St. John Joseph of the Cross
Self-denial is never an end in itself but is only a help toward greater charity—as the life of Saint John Joseph shows.
When his term as provincial expired, John Joseph dedicated himself to hearing confessions and practicing mortification, two concerns contrary to the spirit of the dawning Age of Enlightenment.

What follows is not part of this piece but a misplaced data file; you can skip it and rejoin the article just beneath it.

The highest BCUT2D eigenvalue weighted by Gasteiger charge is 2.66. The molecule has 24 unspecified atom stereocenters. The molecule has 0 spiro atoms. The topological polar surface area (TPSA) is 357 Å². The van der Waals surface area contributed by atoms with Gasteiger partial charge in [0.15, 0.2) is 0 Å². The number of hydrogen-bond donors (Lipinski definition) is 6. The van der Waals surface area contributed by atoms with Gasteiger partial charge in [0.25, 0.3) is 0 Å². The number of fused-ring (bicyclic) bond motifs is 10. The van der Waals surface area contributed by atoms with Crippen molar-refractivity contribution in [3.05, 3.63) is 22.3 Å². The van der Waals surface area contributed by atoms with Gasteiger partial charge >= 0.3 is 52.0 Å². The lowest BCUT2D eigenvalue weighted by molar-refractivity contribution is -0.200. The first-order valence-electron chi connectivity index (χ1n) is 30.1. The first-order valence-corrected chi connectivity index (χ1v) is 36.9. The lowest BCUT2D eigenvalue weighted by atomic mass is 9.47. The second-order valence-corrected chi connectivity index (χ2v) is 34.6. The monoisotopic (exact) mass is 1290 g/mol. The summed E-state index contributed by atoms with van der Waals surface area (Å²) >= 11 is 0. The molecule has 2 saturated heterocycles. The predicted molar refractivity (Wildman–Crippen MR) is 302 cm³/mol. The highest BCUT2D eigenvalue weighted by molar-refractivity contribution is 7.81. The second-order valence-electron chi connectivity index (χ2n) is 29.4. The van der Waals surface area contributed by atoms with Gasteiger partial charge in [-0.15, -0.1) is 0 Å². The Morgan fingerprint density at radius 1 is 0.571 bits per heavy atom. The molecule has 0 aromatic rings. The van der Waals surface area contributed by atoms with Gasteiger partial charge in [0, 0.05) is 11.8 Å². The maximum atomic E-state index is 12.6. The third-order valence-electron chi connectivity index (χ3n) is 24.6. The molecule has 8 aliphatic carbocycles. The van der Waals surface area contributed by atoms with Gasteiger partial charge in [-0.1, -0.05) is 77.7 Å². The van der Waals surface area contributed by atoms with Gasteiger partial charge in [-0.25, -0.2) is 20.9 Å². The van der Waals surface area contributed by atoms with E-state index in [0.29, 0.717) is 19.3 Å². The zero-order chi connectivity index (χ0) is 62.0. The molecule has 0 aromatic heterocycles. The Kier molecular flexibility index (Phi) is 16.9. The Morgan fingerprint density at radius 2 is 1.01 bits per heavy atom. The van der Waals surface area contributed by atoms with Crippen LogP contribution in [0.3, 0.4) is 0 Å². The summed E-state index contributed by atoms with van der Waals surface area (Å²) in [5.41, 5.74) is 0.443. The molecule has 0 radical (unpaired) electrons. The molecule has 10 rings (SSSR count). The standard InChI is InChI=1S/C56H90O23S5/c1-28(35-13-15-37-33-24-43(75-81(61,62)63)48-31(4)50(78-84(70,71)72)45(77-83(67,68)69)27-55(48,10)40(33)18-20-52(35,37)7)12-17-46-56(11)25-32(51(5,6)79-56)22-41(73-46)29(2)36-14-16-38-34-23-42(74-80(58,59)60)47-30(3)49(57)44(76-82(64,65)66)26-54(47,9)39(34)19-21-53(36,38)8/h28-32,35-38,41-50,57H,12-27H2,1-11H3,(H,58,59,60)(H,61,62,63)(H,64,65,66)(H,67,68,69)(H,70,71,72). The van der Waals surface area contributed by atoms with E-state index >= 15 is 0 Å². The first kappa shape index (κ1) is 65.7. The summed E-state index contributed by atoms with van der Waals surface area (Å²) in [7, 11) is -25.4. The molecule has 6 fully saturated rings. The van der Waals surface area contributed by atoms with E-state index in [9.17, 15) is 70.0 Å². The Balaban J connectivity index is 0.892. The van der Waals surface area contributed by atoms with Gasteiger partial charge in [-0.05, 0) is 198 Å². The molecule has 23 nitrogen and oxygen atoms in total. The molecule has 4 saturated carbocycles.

John Joseph’s mortification allowed him to be the kind of forgiving superior intended by St. Francis. Self-denial should lead us to charity—not to bitterness; it should help us clarify our priorities and make us more loving. John Joseph is living proof of Chesterton’s observation: "It is always easy to let the age have its head; the difficult thing is to keep one’s own" (G. K. Chesterton, Orthodoxy, page 101).